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Pilgrimage to Muktinat

View at Muktinat (centre, far distance) at the foot of the Thorong La pass (centre, between two high mountains).


“Two lost souls in the riverbed, two clean souls in the riverbed, ....”, I was singing silently as we walked the last hour back to Jomson against a fierce dry wind, my face protected by a scarf and jacket hood. We returned from a two day trip to Muktinat, a famous Hindu pilgrimage place in the mountains of the Mustang Region close to Tibet. In the far distance in the barren river valley, I could see the two friends of Dorjé Sherpa following us.


To Muktinat


After doing the Daulaghiri Round Trek in only two weeks and crossing two passes of 5400 and 5l00 m, we still had two more days in Jomson. This  is on the edge of the  famous Mustang area, a dry area en route to Tibet from Pokhara. Culturally, Mustang resembles Dolpo, the isolated region to the West high up in the mountains, but is easier accessible. The people of Mustang and Dolpo are both of Tibetan origin.


Muktinat, the famous Hindu pilgrimage place with the 102 water taps at the base of the Thorung La Pass at 3600 m, would be the best choice for a two day trip to spent the spare days. Dorjé Sherpa was keen to be our guide and it took a bit of persistence plus a call to Tendy on the satellite phone, our expedition outfitter, to take him along.


Dorjé was extremely happy he could come along and insisted he should carry my backpack. After spending a week above 3600 m in Daulaghiri, Henny and I were extremely fit and we had a high pace. This was needed as it would be a long day, normally done in 1.5 days.


Past Jomson the true Mustang Desert starts and the people live of a barren and cold land just like in Tibet. This area is the start of the rain shadow, the high mountain ranges of Dhaulagiri [1] and Anapurna [1] blocking the warm, moist weather from the South.


The first two hours we walked in the broad river bed surrounded by barren, high mountains.

We passed few houses and a single small apple orchard but for the rest it was all rocks and gravel with little vegetation. Higher up, in the distance you could see small villages surrounded by the only green  fields on sparse flat areas. After two hours we reached a small tourist settlement with a few simple restaurants and hotels for Hindu pilgrims and Western tourists.

This is the half way point, from here it goes up, from 2900 to 3600 m. The dry daily afternoon wind already started to pick up during lunch on the restaurant  terrace.

After lunch we went up, getting a nice view of the area.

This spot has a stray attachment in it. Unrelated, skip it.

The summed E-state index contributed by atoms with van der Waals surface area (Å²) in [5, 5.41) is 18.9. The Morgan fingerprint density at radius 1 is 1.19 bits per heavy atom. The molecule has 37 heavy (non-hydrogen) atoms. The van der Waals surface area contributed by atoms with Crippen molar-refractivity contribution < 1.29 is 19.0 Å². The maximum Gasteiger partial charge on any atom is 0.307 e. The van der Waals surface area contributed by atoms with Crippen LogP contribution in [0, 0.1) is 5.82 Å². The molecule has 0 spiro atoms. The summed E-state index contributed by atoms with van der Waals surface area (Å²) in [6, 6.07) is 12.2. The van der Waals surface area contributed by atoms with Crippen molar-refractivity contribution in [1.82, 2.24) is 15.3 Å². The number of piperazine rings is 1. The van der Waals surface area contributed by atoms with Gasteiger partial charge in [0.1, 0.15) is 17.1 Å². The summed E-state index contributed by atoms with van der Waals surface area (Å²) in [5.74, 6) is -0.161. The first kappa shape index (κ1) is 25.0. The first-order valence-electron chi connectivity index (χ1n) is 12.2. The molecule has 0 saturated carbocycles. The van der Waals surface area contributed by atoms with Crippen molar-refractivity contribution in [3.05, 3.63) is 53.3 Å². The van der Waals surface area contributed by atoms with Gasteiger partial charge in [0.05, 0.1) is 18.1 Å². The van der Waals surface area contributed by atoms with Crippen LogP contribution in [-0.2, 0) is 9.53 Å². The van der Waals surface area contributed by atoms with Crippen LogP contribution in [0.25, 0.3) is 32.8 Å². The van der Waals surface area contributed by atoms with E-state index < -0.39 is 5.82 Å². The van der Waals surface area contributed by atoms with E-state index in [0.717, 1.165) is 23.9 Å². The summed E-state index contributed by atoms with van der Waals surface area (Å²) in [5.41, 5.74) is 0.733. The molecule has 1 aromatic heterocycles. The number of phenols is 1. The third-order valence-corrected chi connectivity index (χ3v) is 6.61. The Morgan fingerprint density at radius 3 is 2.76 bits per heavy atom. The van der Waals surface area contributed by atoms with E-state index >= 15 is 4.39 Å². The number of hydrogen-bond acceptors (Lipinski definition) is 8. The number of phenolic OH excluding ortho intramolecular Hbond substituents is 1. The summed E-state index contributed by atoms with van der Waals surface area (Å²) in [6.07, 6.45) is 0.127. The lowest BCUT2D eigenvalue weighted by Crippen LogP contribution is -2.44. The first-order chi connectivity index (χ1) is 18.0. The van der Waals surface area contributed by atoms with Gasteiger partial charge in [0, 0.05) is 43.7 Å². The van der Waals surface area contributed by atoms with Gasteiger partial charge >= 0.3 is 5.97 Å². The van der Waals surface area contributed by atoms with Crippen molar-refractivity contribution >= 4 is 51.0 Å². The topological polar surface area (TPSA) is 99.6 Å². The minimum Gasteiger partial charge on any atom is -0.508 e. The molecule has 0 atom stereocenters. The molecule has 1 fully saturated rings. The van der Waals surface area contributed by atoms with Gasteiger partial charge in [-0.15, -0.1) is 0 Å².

View North along the main river bed.


We met Hindu pilgrims regularly returning from Muktinat. After one hour we had a view at Muktinat and the Thorong La Pass of the Anapurna Round but it would still take three hours of going up slowly before we finally arrived, having a constant view at the village and Thorung La pass, feeling much closer than they were [1].


The neighboring villages were still original [1] except for the apple trees and electricity, but Muktinat was disappointing, mainly consisting of recent hotels for white tourists and Hindu pilgrims.


Here we met the French and Italian runners again we first saw in Marpha near Jomson, 2 days ago. They participated in a 23 day run from Anapurna Base Camp to Everest Base Camp, total distance around 1000 km (?), 38 km up, 37 km down, See Website [1]. Tomorrow they would cross the 5400 m high Torung La pass and today was a day off, also for a medical chech-up.


An Italian runner sitting outside in the cool afternoon sun took 4.5 hours from Marpha, we did this in 6 hours but with two stops. I told him this in French as he did not speak English but he did not react and tried to stop the conversation.


The contrast between the female runners walking around in tights and the local women was enormous, not just the dress, no, more their activities, participating in a sponsored mountain run in a country were the average income is 1 dollar a day. I got mixed feelings.


Temple with 102 taps.


At 5 PM we finally arrived at the temple and I pulled out my bathing shorts to take a cleansing bath, the idea that you walk in the fountain and get sprayed by each tap to clean your body and soul completely. 


On testing the water temperature  I got second thoughts, especially when I saw ice on the edge of the fountains, and the water was near freezing. I decided to “clean” my left hand only to stimulate the full healing of the sprained wrist  which was still sensitive and to clean this dirty hand. I barely made it till the end nearly slipping on the ice and the hand was very cold.


An old man and woman did the same, also cleaning the dirty left hand, the hand used for dirty things like a toilet. Now they would be ready for a reincarnation.


At sunset it got cold and the streets were deserted. Being November, the temperature dropped to  -10 Celsius this night. In the hotel Dorjé met two friends from Kathmandu, a young couple, Anil and xxxxx.

Back to Jomson

Going down to the half way point was easy, also because the head wind did not start until noon.

We walked along with Dorjé’s friends who tried and managed to keep up with our fast pace. 


Past the big hanging bridge we lost shelter and now the wind was howling through the valley.



The two friends toke a wrong turn and had to wade through the stream.


At the last narrow part, they were a km behind.

Passing the cliff in a narrow part, now in the open wide riverbed the storm-force wind hit us full.

“Two lost souls in the riverbed, two clean souls in the riverbed, ....”, it sat in my head for the last hour back to Jomson. The wind was fierce and dry. My face protected by a scarf and jacket hood, still my I could barely look ahead, the strong wind making my eyes to tear and the noise was loud. One more hour to go.